The Deal with Da Vinci

I have to say, The Da Vinci Code makes me mad. Sure, it's loaded with theological error and pseudohistory; I'm angrier that such a badly written book has taken the world by storm. So little happens in this book it's laughable. The main character's a prig who keeps saying 'of course…' as if everything he's said is known to everyone who matters. Poor little Sophie (wisdom!!) and the poor little reader have to rely on their teachers to get history right.

Brian McLaren just interviewed with Sojourners, where he rattled off some interesting comments, as he is wont to do. Though I've resonated with things he's said in the past, more and more, I want to distance myself from him because he seems to either speak before he thinks, or he really believes that organized Christianity as a whole has gotten it wrong. But what he said that most resonated for me was this:

We need to ask ourselves why the vision of Jesus hinted at in Dan Brown's book is more interesting, attractive, and intriguing to these people than the standard vision of Jesus they hear about in church. Why would so many people be disappointed to find that Brown's version of Jesus has been largely discredited as fanciful and inaccurate, leaving only the church's conventional version? Is it possible that, even though Brown's fictional version misleads in many ways, it at least serves to open up the possibility that the church's conventional version of Jesus may not do him justice?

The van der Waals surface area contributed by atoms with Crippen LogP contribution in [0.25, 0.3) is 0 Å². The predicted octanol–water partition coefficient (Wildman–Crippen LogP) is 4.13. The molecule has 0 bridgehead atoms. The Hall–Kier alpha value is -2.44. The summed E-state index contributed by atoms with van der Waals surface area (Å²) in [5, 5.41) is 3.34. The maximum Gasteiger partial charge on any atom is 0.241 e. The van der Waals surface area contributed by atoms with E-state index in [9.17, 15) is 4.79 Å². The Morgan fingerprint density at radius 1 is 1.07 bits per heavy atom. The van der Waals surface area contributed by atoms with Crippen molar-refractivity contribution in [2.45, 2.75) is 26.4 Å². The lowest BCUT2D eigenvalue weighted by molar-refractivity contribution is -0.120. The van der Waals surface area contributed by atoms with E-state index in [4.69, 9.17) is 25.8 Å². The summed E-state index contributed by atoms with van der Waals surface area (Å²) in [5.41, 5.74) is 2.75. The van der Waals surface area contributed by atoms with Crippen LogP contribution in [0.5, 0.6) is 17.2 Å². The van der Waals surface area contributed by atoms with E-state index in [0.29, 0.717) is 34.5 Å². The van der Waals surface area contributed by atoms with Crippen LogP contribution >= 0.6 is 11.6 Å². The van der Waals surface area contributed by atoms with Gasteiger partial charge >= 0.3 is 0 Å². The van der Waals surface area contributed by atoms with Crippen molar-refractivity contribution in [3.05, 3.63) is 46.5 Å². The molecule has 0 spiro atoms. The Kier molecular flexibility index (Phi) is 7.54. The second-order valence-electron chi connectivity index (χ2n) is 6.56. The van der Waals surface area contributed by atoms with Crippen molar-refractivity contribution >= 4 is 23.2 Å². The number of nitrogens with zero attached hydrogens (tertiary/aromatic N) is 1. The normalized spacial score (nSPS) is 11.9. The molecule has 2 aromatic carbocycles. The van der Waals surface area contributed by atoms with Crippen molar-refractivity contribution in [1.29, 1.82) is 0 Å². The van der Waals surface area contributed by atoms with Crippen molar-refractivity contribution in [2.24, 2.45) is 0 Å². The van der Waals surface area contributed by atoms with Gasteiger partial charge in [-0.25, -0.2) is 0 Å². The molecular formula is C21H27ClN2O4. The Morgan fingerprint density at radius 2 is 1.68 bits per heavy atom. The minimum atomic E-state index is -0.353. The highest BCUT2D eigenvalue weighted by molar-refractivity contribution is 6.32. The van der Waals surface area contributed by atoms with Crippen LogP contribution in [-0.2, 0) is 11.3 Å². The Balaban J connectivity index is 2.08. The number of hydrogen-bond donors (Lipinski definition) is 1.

More on this later.


2 thoughts on “The Deal with Da Vinci”

  1. I feel ya there with Brian McLaren. Sometimes reading his stuff feels like a love hate relationship. Sometimes I just want to pitch what he wrote across the room into the wall while at other times I want to purchase loads of it to give to my friends. He is quite good at evoking responses, or atleast with me he is.

  2. Here’s what I just thought of the other day that I can’t get away from…in the past three years or so, The DVC and Purpose-Driven Life have been the two bestsellers most weeks. It’s amazing how many people must be reading both. And how clear it is that people are searching for something bigger than themselves. In the words of the great poet Bret Michaels, we need to give them “something to believe in.” It just makes me wonder if we as Christians are really doing our job.

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